Teen Driving Privileges Are Key to Employment and Safety
Driver’s education and legal assistance will help
If you’re a teenager in the city of Milwaukee, your odds of having a valid driver’s license are pretty slim. According to new research, only 29% of 16- and 17-year-olds in the city had either a probationary license or temporary permit. Those numbers drop to 10% in inner-city Milwaukee neighborhoods.
Contrast that to the Milwaukee County suburbs, where
half of 16- to 17-year-olds have a valid license or permit.
That disparity continues into early adulthood, especially for teens who had their driving privileges revoked— mainly for juvenile offenses such as truancy and underage drinking, or for failure to pay fines.
Only 16% of inner-city teens with suspensions and revocations were able to earn a valid driver’s license by the time they turned 25, while up to 47% of suburban teens with suspensions and revocations eventually earned their privilege to drive by the time they turned 25.
The lack of a valid driver’s license affects far more than an individual’s ability to get from Point A to Point B. It impacts public safety, since many unlicensed drivers did not attend driver’s education before getting behind the wheel and therefore never learned the rules of the road.
But the lack of a valid driver’s license also is linked to
employability, since many jobs require either a valid license or, at
the very least, a lack of outstanding fines and legal issues. The lack
of a job— even an entry-level job that’s appropriate for a teen—means
that the fines still go unpaid, leading to a self-perpetuating cycle of
unemployment and a lack of a driver’s license.
“It’s first and foremost a safety issue,” said Nichole Yunk, director of the Center for Driver’s License Recovery and Employability. “But there’s also an economic component.”
The driver’s license data, compiled by Lois Quinn and John Pawasarat at the Employment and Training Institute at UW-Milwaukee, highlights the importance of educating teen drivers and helping them to recover their driving privileges once they’ve been lost.
The high number of unlicensed young people can be traced to the lack of state funding for driver’s education during the Doyle administration. Now, local school districts must come up with the funds, or charge students more money for the program. This shortsighted thinking on the part of the state government will likely result in more accidents, injuries and deaths due to the lack of driver’s education.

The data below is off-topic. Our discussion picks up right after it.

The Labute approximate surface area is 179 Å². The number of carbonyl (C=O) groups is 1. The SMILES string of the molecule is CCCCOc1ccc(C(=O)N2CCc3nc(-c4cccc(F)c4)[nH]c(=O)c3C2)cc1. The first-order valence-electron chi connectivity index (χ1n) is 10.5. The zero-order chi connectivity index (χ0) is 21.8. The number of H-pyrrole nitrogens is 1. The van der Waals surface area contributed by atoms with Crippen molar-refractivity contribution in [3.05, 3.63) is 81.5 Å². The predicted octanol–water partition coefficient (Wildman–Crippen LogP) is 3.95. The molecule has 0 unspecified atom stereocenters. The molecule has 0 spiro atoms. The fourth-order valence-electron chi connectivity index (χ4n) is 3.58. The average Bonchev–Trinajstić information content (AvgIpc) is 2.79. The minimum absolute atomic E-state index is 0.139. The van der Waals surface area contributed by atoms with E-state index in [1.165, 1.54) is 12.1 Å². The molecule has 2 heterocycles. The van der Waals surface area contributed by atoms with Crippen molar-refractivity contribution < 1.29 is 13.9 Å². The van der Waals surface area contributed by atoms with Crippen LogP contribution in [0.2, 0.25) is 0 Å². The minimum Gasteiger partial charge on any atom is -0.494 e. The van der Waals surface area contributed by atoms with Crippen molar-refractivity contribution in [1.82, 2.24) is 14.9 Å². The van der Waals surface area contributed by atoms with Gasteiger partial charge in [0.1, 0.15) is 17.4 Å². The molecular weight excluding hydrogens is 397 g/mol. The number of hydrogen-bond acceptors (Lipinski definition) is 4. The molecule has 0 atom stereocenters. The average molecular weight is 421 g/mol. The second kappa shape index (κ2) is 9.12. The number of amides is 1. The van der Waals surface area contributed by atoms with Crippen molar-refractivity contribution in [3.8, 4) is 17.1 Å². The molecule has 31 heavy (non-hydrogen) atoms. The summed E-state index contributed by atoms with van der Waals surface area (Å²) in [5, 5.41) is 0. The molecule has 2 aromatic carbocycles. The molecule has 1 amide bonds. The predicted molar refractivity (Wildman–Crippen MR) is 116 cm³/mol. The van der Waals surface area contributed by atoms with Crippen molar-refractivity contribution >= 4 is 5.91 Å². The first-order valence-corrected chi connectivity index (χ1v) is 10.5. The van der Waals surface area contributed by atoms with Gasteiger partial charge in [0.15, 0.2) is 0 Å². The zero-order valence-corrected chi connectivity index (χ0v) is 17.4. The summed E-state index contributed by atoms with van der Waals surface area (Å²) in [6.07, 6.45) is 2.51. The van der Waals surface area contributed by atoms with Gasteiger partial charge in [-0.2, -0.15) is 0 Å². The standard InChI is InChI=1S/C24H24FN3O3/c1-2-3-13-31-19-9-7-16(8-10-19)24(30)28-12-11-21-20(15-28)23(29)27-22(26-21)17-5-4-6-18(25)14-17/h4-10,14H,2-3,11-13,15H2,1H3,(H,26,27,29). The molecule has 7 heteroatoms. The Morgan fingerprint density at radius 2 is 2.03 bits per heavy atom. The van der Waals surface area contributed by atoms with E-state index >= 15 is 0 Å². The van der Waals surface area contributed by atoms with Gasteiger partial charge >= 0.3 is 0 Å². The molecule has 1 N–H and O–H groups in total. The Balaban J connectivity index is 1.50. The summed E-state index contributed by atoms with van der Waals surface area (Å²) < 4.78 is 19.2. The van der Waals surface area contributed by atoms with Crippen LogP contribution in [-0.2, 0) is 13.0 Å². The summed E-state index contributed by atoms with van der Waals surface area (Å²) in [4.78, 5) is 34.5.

Milwaukee Public Schools drastically reduced the number of driver’s ed offerings in the city, and teens who wanted to learn how to drive were forced to pay for lessons at commercial driving schools, which run as high as $300. That’s beyond the means of most city teens and their families, so they went without it.
But the lack of a license didn’t deter teens from driving. Instead, they would rack up a number of citations for operating without a license (OWL), which could eventually increase the time of their suspensions.
There have been some positive signs for Milwaukee teens, however. MPS Board member Michael Bonds was able to secure more funding for driver’s education, which is now offered at six locations for $150 and run by the Milwaukee Recreation Department. (Those who have outstanding fines cannot sign up.)
What’s more, the COA Youth & Family Centers launched an innovative program in which teens can learn how to drive—for free—as long as they maintain good grades and perform community service. Yunk said the results have been so positive that she’d like to see the COA program become an ongoing opportunity through MPS.
But Yunk said the key is to fully fund driver’s education through a stable state-based source. Her organization and their allies have proposed adding $1 to the vehicle license fee to pay for driver’s education for low-income youth, which would bring in $5.5 million a year. They would like the proposed fee to be included in the state budget next year so that low-income teens around the state can learn how to drive properly as soon as possible.